The third type of wrong is having a false teleology. One totally focused on the material to the complete disdain of the spiritual may become a workaholic, unceasingly labouring to acquire material goods and riches. Such a one may or may not become rich. Conversely, one can be so focused on the spiritual side of reality that materiality is considered tainted so that there is neer a hand lifted to feed oneself or others. Thinking all is to be gained eternally by neglecting their temporal duties they fail the test of ‘faithful in a little, faithful in much’. Again, I know those who think there is nothing wrong in accepting government hand-outs and, do so, even though they are fully talented and capable of supporting themselves and their families. But, since they think the physical world is evil it is beneath them to stoop to raising themselves above poverty – they truly believe poverty is a virtue and wealth is wicked. In reality, wealth and poverty are neither but the workaholic who totally neglects eternity has sinned as well as the lazy who disdains his earthly responsibilities. As Paul puts it in I Timothy 5:8, “If anyone does not provide for his relatives, and especially for his immediate family, he has denied the faith and is worse than an unbeliever.”, both the workaholic is condemned for neglecting his families spiritual and soulful needs and the slothful for likewise disregarding their material needs.
Seeing as how it is God “who gives you the ability to produce wealth” (Deuteronomy 8:18) and, it is God who (if we keep his covenants) will “bless the fruit of your womb, the crops of your land – your grain, new wine and oil – the calves of your herds and the lambs of your flocks” (Deuteronomy 7:13), it is inconceivable how wealth could be innately bad. The Christian paradigm is not generally one of poverty. Being created in Gods image, the gift of work is prelapsarian and gives us the blessing of co-labouring with Christ with the consequent result that wealth is the result of our diligence, “The blessing of the Lord brings wealth, and he adds no trouble to it.” (Proverbs 10:22) By diligently working, Christians transfer wealth from the un-godly into the hands of the righteous, fueling missions, supporting the local Church, educating the Christian young and providing leisure that is spent on “glorifying the Lord” through prayer, study and rejoicing. On the other hand, “poverty is the ruin of the poor.” (Proverbs 10: 15 with the emphasis mine) The danger in wealth is laid out in Deuteronomy 6, that we forget God as being our source and purpose of wealth. But again, there is danger in poverty as well if hardship drives us away from our faith in God as our provider and the lover of our soul. Agur sums the matter up in Proverbs 30:8-9,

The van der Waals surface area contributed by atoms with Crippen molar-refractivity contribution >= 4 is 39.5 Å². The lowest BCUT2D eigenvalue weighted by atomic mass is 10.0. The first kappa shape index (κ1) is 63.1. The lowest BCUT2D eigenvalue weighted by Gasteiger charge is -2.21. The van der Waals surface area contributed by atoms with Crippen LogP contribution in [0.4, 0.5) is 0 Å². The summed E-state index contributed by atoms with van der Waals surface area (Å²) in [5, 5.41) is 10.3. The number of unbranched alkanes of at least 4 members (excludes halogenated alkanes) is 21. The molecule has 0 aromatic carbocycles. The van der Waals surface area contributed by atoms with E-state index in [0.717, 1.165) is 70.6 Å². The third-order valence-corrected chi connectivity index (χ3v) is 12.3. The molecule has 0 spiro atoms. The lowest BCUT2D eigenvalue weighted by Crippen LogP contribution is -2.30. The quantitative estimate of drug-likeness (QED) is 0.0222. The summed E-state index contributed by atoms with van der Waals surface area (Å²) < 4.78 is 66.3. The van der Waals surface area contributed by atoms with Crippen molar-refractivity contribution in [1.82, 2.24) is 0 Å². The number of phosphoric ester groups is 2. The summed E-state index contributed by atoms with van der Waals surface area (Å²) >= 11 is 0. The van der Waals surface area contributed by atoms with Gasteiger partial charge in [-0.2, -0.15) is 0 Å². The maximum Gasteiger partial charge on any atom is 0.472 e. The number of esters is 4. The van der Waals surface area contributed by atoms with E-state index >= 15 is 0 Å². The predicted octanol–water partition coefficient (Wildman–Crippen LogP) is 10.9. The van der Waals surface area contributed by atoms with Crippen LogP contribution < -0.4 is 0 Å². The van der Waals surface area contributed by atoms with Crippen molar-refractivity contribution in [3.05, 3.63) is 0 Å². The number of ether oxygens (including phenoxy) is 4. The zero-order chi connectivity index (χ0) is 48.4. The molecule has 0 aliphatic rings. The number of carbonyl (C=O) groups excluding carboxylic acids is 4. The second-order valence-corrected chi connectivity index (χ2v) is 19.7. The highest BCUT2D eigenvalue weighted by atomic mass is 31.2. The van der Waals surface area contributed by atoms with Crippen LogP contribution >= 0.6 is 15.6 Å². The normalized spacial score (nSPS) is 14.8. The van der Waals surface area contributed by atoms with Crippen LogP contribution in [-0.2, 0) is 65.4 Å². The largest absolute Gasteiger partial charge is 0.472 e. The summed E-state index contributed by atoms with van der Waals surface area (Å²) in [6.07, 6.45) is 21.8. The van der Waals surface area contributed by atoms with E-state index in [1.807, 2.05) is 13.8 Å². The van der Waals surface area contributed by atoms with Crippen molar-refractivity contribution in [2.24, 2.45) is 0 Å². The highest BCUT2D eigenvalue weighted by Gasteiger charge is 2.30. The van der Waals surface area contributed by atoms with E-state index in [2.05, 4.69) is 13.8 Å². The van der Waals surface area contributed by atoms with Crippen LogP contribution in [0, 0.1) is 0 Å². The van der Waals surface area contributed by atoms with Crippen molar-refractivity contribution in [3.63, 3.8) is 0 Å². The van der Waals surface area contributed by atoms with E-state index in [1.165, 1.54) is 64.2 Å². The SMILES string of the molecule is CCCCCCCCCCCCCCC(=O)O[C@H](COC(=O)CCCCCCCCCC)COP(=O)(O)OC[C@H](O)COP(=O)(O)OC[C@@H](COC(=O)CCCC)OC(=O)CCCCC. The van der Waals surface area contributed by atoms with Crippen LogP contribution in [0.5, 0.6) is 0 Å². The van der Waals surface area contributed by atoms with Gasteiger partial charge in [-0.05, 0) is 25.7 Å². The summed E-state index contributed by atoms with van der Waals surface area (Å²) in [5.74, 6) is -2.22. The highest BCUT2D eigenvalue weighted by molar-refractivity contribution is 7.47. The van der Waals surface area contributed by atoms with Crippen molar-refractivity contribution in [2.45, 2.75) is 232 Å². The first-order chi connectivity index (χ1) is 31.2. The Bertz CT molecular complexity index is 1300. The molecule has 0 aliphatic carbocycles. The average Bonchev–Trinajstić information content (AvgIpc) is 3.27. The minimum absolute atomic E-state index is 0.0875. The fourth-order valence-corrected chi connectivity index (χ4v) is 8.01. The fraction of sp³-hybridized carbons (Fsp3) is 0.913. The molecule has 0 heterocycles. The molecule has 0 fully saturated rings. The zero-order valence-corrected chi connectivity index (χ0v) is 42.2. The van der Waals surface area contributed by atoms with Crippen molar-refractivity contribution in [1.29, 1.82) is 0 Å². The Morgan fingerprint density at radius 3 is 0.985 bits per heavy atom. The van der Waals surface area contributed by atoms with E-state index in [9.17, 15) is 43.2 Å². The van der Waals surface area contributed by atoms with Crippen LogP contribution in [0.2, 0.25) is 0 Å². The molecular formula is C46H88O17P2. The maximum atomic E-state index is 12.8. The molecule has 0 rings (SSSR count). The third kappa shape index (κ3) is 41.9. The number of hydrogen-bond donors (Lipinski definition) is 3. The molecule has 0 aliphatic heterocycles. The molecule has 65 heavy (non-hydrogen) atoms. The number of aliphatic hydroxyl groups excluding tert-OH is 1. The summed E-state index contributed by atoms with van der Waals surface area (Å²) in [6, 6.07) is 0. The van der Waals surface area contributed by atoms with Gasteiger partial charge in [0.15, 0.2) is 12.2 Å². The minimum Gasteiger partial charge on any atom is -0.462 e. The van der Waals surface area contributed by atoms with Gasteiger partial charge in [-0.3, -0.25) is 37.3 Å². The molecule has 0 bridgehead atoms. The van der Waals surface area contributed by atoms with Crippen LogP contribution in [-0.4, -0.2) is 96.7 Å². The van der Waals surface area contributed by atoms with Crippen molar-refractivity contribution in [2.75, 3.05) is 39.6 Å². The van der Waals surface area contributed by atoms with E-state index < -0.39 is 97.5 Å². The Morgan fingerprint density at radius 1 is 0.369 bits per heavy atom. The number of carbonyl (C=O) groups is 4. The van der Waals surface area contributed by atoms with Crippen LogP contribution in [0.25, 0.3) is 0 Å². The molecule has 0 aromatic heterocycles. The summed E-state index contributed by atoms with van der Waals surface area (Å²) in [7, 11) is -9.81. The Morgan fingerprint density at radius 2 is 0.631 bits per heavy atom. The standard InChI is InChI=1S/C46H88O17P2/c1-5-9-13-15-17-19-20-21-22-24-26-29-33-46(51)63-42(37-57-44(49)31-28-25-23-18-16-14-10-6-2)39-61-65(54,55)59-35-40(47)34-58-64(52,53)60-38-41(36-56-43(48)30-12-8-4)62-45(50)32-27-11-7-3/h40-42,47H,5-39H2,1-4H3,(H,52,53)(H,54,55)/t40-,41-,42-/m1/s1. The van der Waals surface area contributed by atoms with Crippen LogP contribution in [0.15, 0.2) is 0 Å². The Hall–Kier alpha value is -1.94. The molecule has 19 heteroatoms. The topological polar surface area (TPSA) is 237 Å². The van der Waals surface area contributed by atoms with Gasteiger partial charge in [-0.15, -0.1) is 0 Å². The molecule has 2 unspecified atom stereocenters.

“…give me neither poverty nor riches, but give me only my daily bread. Otherwise, I may have too much and disown you and say, “Who is the Lord?” Or I may become poor and steal, and so dishonour the name of my God.”
Dear Christian, when pandering politicians exhort you to punish, speak evil of and execrate the rich, don’t give in to the impulse of envy. Rather, remember that God does not judge by which class a man belongs to but only by what lies within each mans heart.
So, there you have it. Maybe with a little meatier teaching class-warfare rhetoric wouldn’t have such fertile ground to plow. Anyway, thank goodness I’m not a preacher or I would have to put up with every tin-pot two-bit pamphleteer re-writing my sermons!
Terry Applegate writes from Utah in the winter and Michigan in the summer. He is CEO of Applegate Insulation, serves on the board for Citizens for Traditional Values, Cellulose Insulation Manufacturers Association and the European Theological Seminary and is married to Val with three children and four grand-children.